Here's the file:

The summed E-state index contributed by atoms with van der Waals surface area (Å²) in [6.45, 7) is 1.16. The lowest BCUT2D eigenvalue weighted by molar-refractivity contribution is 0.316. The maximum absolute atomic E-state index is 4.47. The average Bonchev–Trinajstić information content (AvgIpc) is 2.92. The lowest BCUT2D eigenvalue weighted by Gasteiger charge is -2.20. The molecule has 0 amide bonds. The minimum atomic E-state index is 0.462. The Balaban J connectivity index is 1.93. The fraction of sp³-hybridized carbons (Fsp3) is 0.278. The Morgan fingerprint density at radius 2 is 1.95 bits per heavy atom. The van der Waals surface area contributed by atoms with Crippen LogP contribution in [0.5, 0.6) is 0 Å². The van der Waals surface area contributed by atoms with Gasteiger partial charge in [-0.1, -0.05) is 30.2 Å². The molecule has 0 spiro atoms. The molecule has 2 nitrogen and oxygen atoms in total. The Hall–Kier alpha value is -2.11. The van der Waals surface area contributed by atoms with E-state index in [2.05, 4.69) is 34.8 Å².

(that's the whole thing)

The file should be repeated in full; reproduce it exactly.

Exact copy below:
The summed E-state index contributed by atoms with van der Waals surface area (Å²) in [6.45, 7) is 1.16. The lowest BCUT2D eigenvalue weighted by molar-refractivity contribution is 0.316. The maximum absolute atomic E-state index is 4.47. The average Bonchev–Trinajstić information content (AvgIpc) is 2.92. The lowest BCUT2D eigenvalue weighted by Gasteiger charge is -2.20. The molecule has 0 amide bonds. The minimum atomic E-state index is 0.462. The Balaban J connectivity index is 1.93. The fraction of sp³-hybridized carbons (Fsp3) is 0.278. The Morgan fingerprint density at radius 2 is 1.95 bits per heavy atom. The van der Waals surface area contributed by atoms with Crippen LogP contribution in [0.5, 0.6) is 0 Å². The van der Waals surface area contributed by atoms with Gasteiger partial charge in [-0.1, -0.05) is 30.2 Å². The molecule has 0 spiro atoms. The molecule has 2 nitrogen and oxygen atoms in total. The Hall–Kier alpha value is -2.11. The van der Waals surface area contributed by atoms with E-state index in [2.05, 4.69) is 34.8 Å².